The headline read “Thousands of people saw a huge fireball light up the dark New Mexico skies tonight”, it was hot off the wires and my friend Jim, from the Long Beach Press Telegram, was reading it to me. It was exactly midnight, September 18 1954 and Jim had woken me to tell me the exciting news.
The story went on to tell about how a “blinding green” fireball the size of a full moon had silently streaked southeast across Colorado and northern New Mexico at eight-forty that night. Thousands of people had seen the fireball. It had passed right over a crowded football stadium at Santa Fe, New Mexico, and people in Denver said it “turned night into day.” The crew of a TWA airliner flying into Albuquerque from Amarillo, Texas, saw it. Every police and newspaper switchboard in the two-state area was jammed with calls.
One of the calls was from a man inquiring if anything unusual had happened recently. When he was informed about the mysterious fireball he heaved an audible sigh of relief, “Thanks,” he said, “I was afraid I’d gotten some bad bourbon.” And he hung up.
Dr. Lincoln La Paz, world-famous authority on meteorites and head of the University of New Mexico’s Institute of Meteoritics, apparently took the occurrence calmly. The wire story said he had told a reporter that he would plot its course, try to determine where it landed, and go out and try to find it. “But,” he said, “I don’t expect to find anything.”
When Jim Phalen had read the rest of the report he asked,
“What was it?”
“It sounds to me like the green fireballs are back,” I answered.
“What the devil are green fireballs?”
What the devil are green fireballs? I’d like to know. So would a lot of other people.
It was November 1948 when the green fireballs came into UFO history. Mysteriour ‘green flares’ were being reported by people in Albuquerque, New Mexico. The first reports mentioned only a “green streak in the sky,” low on the horizon. From the description the Air Force Intelligence people at Kirtland AFB in Albuquerque and the Project Sign people at ATIC wrote the objects off as flares. After all, thousands of GI’s had probably been discharged with a duffel bag full of “liberated” Very pistols and flares.
But as days passed the reports got better. More people were reporting seeing the ‘flares’ and as the reports came in, they indicated they were increasing in size. It was doubtful if this “growth” was psychological because there had been no publicity—the ‘flare’ answer was reconsidered by the Air Force. They were in the process of doing this on the night of December 5, 1948, a memorable night in the green fireball chapter of UFO history.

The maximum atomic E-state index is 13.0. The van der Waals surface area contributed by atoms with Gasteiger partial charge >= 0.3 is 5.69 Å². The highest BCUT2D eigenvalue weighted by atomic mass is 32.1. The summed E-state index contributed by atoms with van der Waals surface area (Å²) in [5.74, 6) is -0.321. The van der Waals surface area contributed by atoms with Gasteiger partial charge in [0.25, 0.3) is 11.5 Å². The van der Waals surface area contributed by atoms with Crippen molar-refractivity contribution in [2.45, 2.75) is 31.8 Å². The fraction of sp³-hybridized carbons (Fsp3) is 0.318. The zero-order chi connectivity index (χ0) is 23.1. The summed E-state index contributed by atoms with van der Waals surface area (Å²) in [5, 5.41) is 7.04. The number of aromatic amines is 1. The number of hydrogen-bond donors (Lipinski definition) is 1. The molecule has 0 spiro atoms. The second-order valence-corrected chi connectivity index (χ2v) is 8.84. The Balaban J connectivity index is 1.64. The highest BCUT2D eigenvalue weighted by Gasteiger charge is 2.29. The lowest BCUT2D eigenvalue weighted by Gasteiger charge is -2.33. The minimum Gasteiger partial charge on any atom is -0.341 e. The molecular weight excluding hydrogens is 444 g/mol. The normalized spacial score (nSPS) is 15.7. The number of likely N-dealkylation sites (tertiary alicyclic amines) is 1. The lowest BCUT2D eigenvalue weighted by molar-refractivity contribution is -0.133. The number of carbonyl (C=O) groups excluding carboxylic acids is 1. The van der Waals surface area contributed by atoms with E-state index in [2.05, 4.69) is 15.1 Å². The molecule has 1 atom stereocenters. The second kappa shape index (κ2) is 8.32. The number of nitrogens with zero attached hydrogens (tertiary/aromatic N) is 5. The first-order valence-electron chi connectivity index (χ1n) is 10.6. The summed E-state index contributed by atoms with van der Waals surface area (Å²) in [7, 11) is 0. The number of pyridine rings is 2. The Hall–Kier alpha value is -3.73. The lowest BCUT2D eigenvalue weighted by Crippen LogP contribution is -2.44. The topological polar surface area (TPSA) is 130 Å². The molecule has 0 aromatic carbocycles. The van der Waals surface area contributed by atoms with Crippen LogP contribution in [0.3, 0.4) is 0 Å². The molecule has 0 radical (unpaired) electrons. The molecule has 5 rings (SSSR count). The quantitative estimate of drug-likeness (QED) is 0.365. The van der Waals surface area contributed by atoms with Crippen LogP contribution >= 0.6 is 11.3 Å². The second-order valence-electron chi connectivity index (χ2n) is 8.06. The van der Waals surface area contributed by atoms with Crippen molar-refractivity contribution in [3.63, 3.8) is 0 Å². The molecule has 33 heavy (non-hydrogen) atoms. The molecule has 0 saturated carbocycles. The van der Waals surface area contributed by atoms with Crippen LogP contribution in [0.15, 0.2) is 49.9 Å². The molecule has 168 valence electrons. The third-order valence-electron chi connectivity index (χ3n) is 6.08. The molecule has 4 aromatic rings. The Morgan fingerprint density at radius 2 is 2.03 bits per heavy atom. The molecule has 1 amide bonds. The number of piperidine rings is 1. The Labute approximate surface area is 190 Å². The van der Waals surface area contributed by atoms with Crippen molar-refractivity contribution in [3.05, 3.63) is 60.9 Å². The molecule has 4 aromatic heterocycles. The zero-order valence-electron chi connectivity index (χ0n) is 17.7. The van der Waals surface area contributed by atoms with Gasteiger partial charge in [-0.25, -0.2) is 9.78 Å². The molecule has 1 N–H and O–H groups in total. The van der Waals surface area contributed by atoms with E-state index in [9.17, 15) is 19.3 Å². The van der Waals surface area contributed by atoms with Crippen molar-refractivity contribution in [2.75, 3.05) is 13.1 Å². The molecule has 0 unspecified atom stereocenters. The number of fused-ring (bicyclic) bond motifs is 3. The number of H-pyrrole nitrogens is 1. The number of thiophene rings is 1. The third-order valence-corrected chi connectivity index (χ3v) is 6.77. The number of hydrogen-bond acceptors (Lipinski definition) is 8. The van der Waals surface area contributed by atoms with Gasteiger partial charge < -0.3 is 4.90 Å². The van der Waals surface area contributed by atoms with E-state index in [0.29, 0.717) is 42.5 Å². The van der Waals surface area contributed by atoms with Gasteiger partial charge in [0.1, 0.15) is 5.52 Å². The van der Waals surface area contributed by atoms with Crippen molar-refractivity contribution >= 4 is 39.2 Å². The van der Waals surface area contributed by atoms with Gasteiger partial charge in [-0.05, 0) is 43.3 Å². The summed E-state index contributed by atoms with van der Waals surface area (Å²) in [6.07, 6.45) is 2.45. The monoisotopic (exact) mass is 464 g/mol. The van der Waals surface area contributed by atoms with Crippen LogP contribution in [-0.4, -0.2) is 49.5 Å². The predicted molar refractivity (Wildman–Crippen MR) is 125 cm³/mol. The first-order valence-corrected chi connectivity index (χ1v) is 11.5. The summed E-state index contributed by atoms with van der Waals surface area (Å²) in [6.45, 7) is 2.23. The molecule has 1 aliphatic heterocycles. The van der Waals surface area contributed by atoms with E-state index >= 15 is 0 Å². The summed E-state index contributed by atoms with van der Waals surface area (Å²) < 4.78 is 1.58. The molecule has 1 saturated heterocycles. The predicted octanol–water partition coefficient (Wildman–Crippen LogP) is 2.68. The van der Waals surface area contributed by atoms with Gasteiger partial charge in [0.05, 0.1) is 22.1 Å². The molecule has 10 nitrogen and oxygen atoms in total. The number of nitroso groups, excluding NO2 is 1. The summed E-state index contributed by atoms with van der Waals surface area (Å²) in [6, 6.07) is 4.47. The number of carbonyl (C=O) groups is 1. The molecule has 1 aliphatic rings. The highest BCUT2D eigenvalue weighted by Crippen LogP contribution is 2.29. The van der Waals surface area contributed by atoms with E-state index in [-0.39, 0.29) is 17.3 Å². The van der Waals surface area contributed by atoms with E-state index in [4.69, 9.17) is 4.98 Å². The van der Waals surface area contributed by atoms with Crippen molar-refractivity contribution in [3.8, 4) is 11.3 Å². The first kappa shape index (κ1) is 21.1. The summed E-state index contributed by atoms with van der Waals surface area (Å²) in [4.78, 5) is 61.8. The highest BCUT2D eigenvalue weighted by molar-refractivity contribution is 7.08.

At 9:27 P.M. 10 miles east of Albuquerque, an Air Force C-47 transport was flyinf at 18,000 feet on December 5. The pilot was a Captain Goede. Suddenly the crew, Captain Goede, his co-pilot, and his engineer were startled by a green ball of fire flashing across the sky ahead of them. It looked something like a huge meteor except that it was a bright green color and it didn’t arch downward, as meteors usually do. The green-colored ball of fire had started low, from near the eastern slopes of the Sandia Mountains, arched upward a little, then seemed to level out. And it was too big for a meteor, at least it was larger than any meteor that anyone in the C-47 had ever seen before. After a hasty discussion the crew decided that they’d better tell somebody about it, especially since they had seen an identical object twenty-two minutes before near Las Vegas, New Mexico.
Captain Goede picked up his microphone and called the control tower at Kirtland AFB and reported what he and his crew had seen. The tower relayed the message to the local intelligence people.
A few minutes later the captain of Pioneer Airlines Flight 63 called Kirtland Tower. At 9:35 P.M. he had also seen a green ball of fire just east of Las Vegas, New Mexico. He was on his way to Albuquerque and would make a full report when he landed.
When he taxied his DC-3 up to the passenger ramp at Kirtland a few minutes later, several intelligence officers were waiting for him. He reported that at 9:35 P.M. he was on a westerly heading, approaching Las Vegas from the east, when he and his co-pilot saw what they first thought was a “shooting star.” It was ahead and a little above them. The captain soon realised that whatever it was they saw had too flat a trajectory and was positioned far too low in the sky to be a meteor. As they watched, the object seemed to approach their airplane head on, changing color from orange red to green. The Captain tracked the DC-3 up in a tight turn as he was sure he was going to collide with the object as it became bigger and bigger,. As the green ball of fire got abreast of them it began to fall toward the ground, getting dimmer and dimmer until it disappeared. Just before he swerved the DC-3, the fireball was as big, or bigger, than a full moon.
After asking a few more questions the intelligent officers went back to their office. More reports, which had been phoned in from all over northern New Mexico, were waiting for them. By morning a full-fledged investigation was under way.
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